The latest addition to the Oaxaca city police force is a group of a dozen police officers who can't hear or speak.
Nicknamed the "silent angels," this squad has been recently attracting international attention to this Mexican city.
"We've had people from London and the United Arab Emirates contact us, to ask about this program, because they also want to implement it," an official from Oaxaca's Department for Security recently told the AP.
"The [deaf cops] have the ability to notice situations, that a person without hearing disabilities might not notice," said Cynthia Zepeda, Oaxaca's director of Emergency Services.
The Silent Angels don't actually patrol the streets of this southern Mexican city.
Instead, they sit in a control room with dozens of screens, where they monitor images generated by some 200 security cameras that the city government has placed around town. When members of the Angels squad see something suspicious — say, a drug dealer trying to peddle his merchandise on a street corner — they communicate in sign language with an interpreter, who reaches out to police officers on the ground.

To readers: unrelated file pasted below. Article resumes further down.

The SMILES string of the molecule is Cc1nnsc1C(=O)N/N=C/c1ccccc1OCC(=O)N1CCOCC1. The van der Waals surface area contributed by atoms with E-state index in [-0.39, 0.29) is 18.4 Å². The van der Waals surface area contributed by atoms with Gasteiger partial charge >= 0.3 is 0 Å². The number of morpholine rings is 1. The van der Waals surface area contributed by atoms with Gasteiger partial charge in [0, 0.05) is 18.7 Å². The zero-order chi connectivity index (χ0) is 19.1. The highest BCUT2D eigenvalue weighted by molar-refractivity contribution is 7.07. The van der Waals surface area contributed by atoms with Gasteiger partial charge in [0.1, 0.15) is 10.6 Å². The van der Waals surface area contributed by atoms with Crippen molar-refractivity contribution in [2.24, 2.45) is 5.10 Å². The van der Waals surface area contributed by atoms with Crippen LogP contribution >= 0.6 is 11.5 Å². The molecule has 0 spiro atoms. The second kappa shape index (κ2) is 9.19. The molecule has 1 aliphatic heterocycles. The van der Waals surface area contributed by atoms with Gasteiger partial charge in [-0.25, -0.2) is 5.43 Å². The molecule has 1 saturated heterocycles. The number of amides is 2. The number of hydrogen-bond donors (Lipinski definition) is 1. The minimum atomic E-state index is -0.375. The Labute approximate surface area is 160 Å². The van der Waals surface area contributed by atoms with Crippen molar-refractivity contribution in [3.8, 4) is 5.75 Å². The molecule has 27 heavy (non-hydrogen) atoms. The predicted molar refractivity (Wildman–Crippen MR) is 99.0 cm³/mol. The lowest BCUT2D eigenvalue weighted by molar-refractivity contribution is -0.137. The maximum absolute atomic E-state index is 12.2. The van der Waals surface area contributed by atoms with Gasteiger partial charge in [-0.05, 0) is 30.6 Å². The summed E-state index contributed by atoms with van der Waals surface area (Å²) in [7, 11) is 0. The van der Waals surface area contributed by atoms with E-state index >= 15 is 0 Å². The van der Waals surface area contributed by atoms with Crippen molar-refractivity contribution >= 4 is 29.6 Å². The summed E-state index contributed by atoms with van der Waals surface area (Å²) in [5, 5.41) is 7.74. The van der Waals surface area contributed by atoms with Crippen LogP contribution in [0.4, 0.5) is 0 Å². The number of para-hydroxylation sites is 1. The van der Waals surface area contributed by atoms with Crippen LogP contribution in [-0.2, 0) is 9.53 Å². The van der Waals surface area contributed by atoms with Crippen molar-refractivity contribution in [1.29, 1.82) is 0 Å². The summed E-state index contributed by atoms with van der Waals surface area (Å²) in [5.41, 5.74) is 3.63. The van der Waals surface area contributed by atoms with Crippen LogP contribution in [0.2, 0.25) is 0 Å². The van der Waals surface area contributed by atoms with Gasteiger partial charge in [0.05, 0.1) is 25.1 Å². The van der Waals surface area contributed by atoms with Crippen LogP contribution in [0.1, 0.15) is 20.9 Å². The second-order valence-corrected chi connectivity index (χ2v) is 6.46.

Oaxacan officials claim these deaf cops are better at monitoring security camera footage than cops who can hear, because "the silent angels" don't get as easily distracted. They also claim that in some situations, deaf cops can decipher conversations that criminal suspects are having with each other by simply reading their lips.
"These people compensate [for their lack of hearing] with a very acute sense of vision," Oaxaca's Secretary for Public Security told the BBC."They've helped us to detect people who are handing out bribes, and also those who are consuming drugs [in public]."
Some scientific studies suggest that people who've been deaf from a young age have better peripheral vision than those who can hear. This can come in handy if you're sitting in a control room, where you have to monitor a dozen screens at the same time.
Want to see more? Check out this AP video, of the silent angels initiative.
Manuel Rueda is a correspondent for Fusion, covering Mexico and South America. He travels from donkey festivals, to salsa clubs to steamy places with cartel activity.